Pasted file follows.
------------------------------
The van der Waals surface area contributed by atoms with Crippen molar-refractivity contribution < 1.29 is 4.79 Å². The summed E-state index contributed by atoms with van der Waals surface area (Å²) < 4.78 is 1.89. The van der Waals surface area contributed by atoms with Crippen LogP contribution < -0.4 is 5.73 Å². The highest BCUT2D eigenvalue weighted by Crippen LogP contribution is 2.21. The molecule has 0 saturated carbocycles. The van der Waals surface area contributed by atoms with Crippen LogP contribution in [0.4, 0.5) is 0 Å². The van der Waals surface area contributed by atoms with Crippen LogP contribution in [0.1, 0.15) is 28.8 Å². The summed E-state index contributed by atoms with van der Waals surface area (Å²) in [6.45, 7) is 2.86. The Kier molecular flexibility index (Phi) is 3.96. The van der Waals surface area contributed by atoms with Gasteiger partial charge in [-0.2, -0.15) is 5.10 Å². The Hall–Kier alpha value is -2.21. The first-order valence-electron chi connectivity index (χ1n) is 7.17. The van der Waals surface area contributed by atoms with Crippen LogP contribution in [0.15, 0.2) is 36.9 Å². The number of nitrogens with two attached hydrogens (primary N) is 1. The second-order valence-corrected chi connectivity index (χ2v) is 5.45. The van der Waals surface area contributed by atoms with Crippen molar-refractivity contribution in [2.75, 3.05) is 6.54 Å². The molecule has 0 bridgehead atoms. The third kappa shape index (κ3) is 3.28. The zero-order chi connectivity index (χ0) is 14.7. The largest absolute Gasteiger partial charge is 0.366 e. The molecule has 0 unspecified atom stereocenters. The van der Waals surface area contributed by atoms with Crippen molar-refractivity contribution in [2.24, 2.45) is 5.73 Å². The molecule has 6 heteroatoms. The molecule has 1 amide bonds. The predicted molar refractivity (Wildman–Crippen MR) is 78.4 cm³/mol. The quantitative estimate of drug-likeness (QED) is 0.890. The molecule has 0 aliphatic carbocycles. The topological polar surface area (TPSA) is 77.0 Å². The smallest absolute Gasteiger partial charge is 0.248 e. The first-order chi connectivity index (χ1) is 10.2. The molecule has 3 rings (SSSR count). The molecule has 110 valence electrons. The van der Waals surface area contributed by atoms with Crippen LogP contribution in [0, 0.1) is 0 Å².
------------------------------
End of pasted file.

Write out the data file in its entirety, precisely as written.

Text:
The van der Waals surface area contributed by atoms with Crippen molar-refractivity contribution < 1.29 is 4.79 Å². The summed E-state index contributed by atoms with van der Waals surface area (Å²) < 4.78 is 1.89. The van der Waals surface area contributed by atoms with Crippen LogP contribution < -0.4 is 5.73 Å². The highest BCUT2D eigenvalue weighted by Crippen LogP contribution is 2.21. The molecule has 0 saturated carbocycles. The van der Waals surface area contributed by atoms with Crippen LogP contribution in [0.4, 0.5) is 0 Å². The van der Waals surface area contributed by atoms with Crippen LogP contribution in [0.1, 0.15) is 28.8 Å². The summed E-state index contributed by atoms with van der Waals surface area (Å²) in [6.45, 7) is 2.86. The Kier molecular flexibility index (Phi) is 3.96. The van der Waals surface area contributed by atoms with Gasteiger partial charge in [-0.2, -0.15) is 5.10 Å². The Hall–Kier alpha value is -2.21. The first-order valence-electron chi connectivity index (χ1n) is 7.17. The van der Waals surface area contributed by atoms with Crippen LogP contribution in [0.15, 0.2) is 36.9 Å². The number of nitrogens with two attached hydrogens (primary N) is 1. The second-order valence-corrected chi connectivity index (χ2v) is 5.45. The van der Waals surface area contributed by atoms with Crippen molar-refractivity contribution in [2.75, 3.05) is 6.54 Å². The molecule has 0 bridgehead atoms. The third kappa shape index (κ3) is 3.28. The zero-order chi connectivity index (χ0) is 14.7. The largest absolute Gasteiger partial charge is 0.366 e. The molecule has 0 unspecified atom stereocenters. The van der Waals surface area contributed by atoms with Crippen molar-refractivity contribution in [2.24, 2.45) is 5.73 Å². The molecule has 6 heteroatoms. The molecule has 1 amide bonds. The predicted molar refractivity (Wildman–Crippen MR) is 78.4 cm³/mol. The quantitative estimate of drug-likeness (QED) is 0.890. The molecule has 0 aliphatic carbocycles. The topological polar surface area (TPSA) is 77.0 Å². The smallest absolute Gasteiger partial charge is 0.248 e. The first-order chi connectivity index (χ1) is 10.2. The molecule has 3 rings (SSSR count). The molecule has 110 valence electrons. The van der Waals surface area contributed by atoms with Crippen LogP contribution in [0, 0.1) is 0 Å².